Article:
Some final thoughts about the trip to the “Golden Spike” events in Utah
It’s a big country! Frankly it is easy to forget just how big the US really is. Our trip west brought that point home for me again. Driving from Salt Lake City to Ely, Nevada to visit the Nevada Northern Railway, took close to four hours with nary a settlement in between the two.
Here in DC going ten miles per hour in bumper to bumper traffic on the Beltway seems like a major achievement: after all we are at least moving! How exhilarating it was to have the cruise control on our rented Ford Edge set to 8o miles per hour, with no other vehicles in sight for many miles.
The landscape is fascinating. It is a stark beauty. One can see for miles and one is easily fooled into thinking that landmarks are much closer than they really are.
I also came away really appreciating our US National Park System. In a way it is a victim of its own success: There are many more visitors than the system can handle comfortably. Unfortunately it is also under siege from a clueless Republican administration, which would love to have the whole system just shut down and turned over to mining and developing interests.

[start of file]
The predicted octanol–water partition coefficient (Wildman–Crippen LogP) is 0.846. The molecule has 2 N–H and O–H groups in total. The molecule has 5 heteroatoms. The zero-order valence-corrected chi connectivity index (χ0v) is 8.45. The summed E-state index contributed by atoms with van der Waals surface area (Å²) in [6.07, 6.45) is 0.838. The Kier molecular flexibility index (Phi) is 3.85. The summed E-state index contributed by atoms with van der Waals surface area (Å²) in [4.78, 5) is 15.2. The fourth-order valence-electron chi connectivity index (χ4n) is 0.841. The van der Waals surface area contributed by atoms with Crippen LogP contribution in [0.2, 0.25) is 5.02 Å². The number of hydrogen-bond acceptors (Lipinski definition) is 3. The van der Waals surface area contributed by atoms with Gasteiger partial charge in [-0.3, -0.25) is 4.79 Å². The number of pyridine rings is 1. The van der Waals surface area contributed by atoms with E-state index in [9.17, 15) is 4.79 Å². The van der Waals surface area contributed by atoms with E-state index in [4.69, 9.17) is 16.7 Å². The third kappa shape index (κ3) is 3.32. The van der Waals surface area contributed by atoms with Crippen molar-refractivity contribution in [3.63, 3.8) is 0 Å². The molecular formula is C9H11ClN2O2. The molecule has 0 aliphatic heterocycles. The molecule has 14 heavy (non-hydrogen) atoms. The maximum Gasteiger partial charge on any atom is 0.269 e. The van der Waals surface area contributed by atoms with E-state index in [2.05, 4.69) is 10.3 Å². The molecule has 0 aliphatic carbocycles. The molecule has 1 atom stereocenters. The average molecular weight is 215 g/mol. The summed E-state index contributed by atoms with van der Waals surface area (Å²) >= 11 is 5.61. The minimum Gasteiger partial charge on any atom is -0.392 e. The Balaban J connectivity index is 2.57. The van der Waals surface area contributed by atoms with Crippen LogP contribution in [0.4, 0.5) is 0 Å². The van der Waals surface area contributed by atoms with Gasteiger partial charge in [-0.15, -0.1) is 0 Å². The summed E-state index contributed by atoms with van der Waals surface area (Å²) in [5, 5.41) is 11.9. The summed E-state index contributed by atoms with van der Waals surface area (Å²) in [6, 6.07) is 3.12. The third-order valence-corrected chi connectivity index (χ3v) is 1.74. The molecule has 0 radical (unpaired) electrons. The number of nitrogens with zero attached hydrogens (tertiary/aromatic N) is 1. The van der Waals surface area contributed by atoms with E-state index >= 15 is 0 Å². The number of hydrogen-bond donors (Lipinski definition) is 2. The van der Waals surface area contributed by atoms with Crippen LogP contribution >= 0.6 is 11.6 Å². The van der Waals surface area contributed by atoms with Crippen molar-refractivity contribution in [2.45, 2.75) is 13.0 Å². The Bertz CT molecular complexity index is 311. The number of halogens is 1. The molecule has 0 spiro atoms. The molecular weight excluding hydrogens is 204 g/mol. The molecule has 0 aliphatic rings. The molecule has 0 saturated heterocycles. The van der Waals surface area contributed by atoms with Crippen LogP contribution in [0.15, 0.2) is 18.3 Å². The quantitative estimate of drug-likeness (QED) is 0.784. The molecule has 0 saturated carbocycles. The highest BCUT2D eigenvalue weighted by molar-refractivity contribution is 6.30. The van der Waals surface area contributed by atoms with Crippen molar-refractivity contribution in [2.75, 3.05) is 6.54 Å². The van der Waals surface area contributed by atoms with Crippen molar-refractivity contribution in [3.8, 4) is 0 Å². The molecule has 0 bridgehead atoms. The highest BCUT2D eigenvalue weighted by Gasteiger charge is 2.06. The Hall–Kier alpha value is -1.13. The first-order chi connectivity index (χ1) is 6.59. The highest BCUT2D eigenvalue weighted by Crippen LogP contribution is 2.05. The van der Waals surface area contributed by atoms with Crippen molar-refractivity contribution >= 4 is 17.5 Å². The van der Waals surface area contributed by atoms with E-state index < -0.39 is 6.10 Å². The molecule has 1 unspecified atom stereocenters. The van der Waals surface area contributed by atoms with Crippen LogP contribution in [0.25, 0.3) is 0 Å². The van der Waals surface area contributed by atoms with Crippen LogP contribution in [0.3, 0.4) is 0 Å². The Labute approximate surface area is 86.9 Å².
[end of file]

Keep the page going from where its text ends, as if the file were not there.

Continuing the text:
Here are a few photographs from the parks we visited:
I found the Craters of the Moon National Monument particularly intriguing. It is an area of more than 620 square miles covered with lava flows and volcanic ash. The last eruption was barely 2000 years ago. A blink of an eye in geological terms. It is also expected to erupt again any time. Could be interesting!
So we covered around 2000 miles in not quite two weeks. Our Ford Edge “Titanium” proved itself admirable, if a bit wheezy at times. Those fuel saving four cylinder engines just aren’t meant for mountain driving.
In my next blog, we’ll talk about trains again.
All photographs by Bradford Wing and Ralf Meier (iPhone 8, Sony RX100iv, iPhone X, Sony AC6500)